Dermatologic adverse events in pediatric patients receiving targeted anticancer therapies: A pooled analysis

Viswanath Reddy Belum, Courtney Washington, Christine A. Pratilas, Vincent Sibaud, Franck Boralevi, Mario E. Lacouture

Research output: Contribution to journalArticlepeer-review

20 Scopus citations


Background: The dermatologic adverse events (AEs) of various molecularly targeted therapies are well-described in adult cancer patients. Little has been reported on the incidence and clinical presentation of such AEs in pediatric patients with cancer. To address this gap, we analyzed the dermatologic AEs reported across clinical trials of targeted anticancer therapies in pediatric patients. Procedures: We conducted an electronic literature search (PubMed, American Society of Clinical Oncology annual meetings' abstracts,, NCI's Pediatric Oncology Branch webpage) to identify clinical trials involving targeted anticancer therapies that reported dermatologic AEs in their safety data. Studies were limited to the pediatric population, monotherapy trials (oncology), and English language publications. Results: Pooled data from 19 clinical studies investigating 11 targeted anticancer agents (alemtuzumab, rituximab, imatinib, dasatinib, erlotinib, vandetanib, sorafenib, cabozantinib, pazopanib, everolimus, and temsirolimus) were analyzed. The most frequently encountered dermatologic AEs were rash (127/660; 19%), xerosis (18/100; 18%), mucositis (68/402; 17%), and pruritus (12/169; 7%). Other AEs included pigmentary abnormalities of the skin/hair (13%), hair disorders (trichomegaly, hypertrichosis, alopecia, and madarosis; 14%), urticaria (7%), palmoplantar erythrodysesthesia (7%), erythema, acne, purpura, skin fissures, other 'unknown skin changes', exanthem, infection, flushing, telangiectasia, and photosensitivity. Conclusion: This study describes the dermatologic manifestations of targeted anticancer therapy-related AEs in the pediatric population. Since these AEs are often associated with significant morbidity, it is imperative that pediatric oncologists be familiar with their recognition and management, to avoid unnecessary dose modifications and/or termination, and to prevent impairments in patients' quality of life. Pediatr Blood Cancer 2015;62:798-806.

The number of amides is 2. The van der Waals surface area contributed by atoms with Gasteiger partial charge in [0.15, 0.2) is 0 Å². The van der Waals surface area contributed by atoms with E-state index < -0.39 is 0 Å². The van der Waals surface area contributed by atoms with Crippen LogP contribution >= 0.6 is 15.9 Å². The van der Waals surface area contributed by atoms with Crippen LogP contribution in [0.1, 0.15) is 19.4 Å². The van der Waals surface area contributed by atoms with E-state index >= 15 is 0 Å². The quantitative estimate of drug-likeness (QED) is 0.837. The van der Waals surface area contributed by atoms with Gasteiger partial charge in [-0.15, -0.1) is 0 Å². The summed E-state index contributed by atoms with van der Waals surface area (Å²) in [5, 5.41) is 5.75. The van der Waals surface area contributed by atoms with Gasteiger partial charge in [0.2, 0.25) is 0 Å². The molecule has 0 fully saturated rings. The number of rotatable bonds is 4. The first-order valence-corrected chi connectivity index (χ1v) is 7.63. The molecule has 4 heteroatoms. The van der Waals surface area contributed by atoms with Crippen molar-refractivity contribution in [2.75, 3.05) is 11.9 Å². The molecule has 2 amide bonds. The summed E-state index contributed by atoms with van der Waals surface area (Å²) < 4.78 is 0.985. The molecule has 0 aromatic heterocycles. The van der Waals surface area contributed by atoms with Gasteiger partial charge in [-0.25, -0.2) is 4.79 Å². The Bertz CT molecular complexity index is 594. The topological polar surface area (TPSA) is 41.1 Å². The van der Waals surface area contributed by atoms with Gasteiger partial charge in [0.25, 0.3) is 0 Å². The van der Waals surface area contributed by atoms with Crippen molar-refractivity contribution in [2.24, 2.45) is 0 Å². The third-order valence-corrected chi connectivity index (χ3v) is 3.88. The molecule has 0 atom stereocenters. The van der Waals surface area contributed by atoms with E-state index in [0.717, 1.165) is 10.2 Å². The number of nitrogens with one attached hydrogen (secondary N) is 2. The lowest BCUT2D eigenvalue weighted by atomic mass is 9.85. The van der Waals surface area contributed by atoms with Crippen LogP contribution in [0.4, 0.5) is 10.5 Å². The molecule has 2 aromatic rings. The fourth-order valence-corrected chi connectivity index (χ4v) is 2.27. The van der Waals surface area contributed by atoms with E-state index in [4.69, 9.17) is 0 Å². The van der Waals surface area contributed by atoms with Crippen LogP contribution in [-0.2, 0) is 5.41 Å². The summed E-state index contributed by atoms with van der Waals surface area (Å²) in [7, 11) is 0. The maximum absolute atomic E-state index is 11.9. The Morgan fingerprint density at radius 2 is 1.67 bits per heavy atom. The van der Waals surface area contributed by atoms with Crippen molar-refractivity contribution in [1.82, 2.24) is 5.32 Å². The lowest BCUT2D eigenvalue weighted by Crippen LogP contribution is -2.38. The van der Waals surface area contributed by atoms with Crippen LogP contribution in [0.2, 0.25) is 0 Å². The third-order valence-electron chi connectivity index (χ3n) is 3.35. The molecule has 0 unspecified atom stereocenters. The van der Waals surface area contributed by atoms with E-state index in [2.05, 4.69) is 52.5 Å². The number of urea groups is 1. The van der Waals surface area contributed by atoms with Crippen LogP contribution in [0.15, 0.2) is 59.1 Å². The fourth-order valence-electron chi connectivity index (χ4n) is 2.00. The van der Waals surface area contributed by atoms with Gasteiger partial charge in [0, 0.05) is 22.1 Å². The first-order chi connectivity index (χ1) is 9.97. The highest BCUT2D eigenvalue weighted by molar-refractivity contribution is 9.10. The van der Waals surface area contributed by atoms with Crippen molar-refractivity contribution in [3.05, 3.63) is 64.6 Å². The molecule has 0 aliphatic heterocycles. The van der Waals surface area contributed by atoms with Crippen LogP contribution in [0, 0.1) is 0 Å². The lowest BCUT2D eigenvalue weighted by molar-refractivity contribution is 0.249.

Original languageEnglish (US)
Pages (from-to)798-806
Number of pages9
JournalPediatric Blood and Cancer
Issue number5
StatePublished - May 1 2015
Externally publishedYes


  • Adverse events
  • Dermatologic
  • Mucositis
  • Pediatric
  • Pruritus
  • Rash
  • Targeted therapies

ASJC Scopus subject areas

  • Pediatrics, Perinatology, and Child Health
  • Hematology
  • Oncology


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